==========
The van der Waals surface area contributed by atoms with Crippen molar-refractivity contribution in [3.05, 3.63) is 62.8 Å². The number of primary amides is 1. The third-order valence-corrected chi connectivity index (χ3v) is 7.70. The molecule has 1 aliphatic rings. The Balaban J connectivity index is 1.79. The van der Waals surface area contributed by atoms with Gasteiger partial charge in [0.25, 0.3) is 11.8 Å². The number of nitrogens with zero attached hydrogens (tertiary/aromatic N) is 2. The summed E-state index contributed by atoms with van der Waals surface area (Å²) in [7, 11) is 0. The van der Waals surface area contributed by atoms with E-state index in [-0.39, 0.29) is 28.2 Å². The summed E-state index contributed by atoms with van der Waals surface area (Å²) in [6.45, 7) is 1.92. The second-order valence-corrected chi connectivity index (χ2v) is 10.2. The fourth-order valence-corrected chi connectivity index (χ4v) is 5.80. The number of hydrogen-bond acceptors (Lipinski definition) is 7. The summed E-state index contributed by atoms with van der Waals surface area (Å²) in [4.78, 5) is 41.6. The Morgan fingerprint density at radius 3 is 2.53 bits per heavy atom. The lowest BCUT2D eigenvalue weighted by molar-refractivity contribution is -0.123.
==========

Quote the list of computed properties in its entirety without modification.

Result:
The van der Waals surface area contributed by atoms with Crippen molar-refractivity contribution in [3.05, 3.63) is 62.8 Å². The number of primary amides is 1. The third-order valence-corrected chi connectivity index (χ3v) is 7.70. The molecule has 1 aliphatic rings. The Balaban J connectivity index is 1.79. The van der Waals surface area contributed by atoms with Gasteiger partial charge in [0.25, 0.3) is 11.8 Å². The number of nitrogens with zero attached hydrogens (tertiary/aromatic N) is 2. The summed E-state index contributed by atoms with van der Waals surface area (Å²) in [7, 11) is 0. The van der Waals surface area contributed by atoms with E-state index in [-0.39, 0.29) is 28.2 Å². The summed E-state index contributed by atoms with van der Waals surface area (Å²) in [6.45, 7) is 1.92. The second-order valence-corrected chi connectivity index (χ2v) is 10.2. The fourth-order valence-corrected chi connectivity index (χ4v) is 5.80. The number of hydrogen-bond acceptors (Lipinski definition) is 7. The summed E-state index contributed by atoms with van der Waals surface area (Å²) in [4.78, 5) is 41.6. The Morgan fingerprint density at radius 3 is 2.53 bits per heavy atom. The lowest BCUT2D eigenvalue weighted by molar-refractivity contribution is -0.123.